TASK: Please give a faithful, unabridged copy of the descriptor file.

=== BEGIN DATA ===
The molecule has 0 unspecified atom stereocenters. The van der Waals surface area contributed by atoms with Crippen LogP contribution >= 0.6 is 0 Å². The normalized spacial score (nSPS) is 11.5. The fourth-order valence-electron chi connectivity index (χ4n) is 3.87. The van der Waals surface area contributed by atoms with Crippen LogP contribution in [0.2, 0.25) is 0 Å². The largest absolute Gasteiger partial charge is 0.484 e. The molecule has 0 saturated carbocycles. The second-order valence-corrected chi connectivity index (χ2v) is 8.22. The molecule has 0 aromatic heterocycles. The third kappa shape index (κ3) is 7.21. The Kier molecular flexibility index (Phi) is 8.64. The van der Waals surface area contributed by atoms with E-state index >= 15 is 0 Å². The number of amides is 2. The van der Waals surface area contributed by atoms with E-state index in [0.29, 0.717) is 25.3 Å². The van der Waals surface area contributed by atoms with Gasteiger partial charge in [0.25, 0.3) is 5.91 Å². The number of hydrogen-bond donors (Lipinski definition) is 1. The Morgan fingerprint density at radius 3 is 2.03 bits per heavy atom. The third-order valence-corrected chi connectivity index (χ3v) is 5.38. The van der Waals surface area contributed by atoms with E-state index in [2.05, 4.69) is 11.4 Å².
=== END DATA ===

The molecule has 0 unspecified atom stereocenters. The van der Waals surface area contributed by atoms with Crippen LogP contribution >= 0.6 is 0 Å². The normalized spacial score (nSPS) is 11.5. The fourth-order valence-electron chi connectivity index (χ4n) is 3.87. The van der Waals surface area contributed by atoms with Crippen LogP contribution in [0.2, 0.25) is 0 Å². The largest absolute Gasteiger partial charge is 0.484 e. The molecule has 0 saturated carbocycles. The second-order valence-corrected chi connectivity index (χ2v) is 8.22. The molecule has 0 aromatic heterocycles. The third kappa shape index (κ3) is 7.21. The Kier molecular flexibility index (Phi) is 8.64. The van der Waals surface area contributed by atoms with E-state index >= 15 is 0 Å². The number of amides is 2. The van der Waals surface area contributed by atoms with E-state index in [0.29, 0.717) is 25.3 Å². The van der Waals surface area contributed by atoms with Gasteiger partial charge in [0.25, 0.3) is 5.91 Å². The number of hydrogen-bond donors (Lipinski definition) is 1. The Morgan fingerprint density at radius 3 is 2.03 bits per heavy atom. The third-order valence-corrected chi connectivity index (χ3v) is 5.38. The van der Waals surface area contributed by atoms with E-state index in [2.05, 4.69) is 11.4 Å².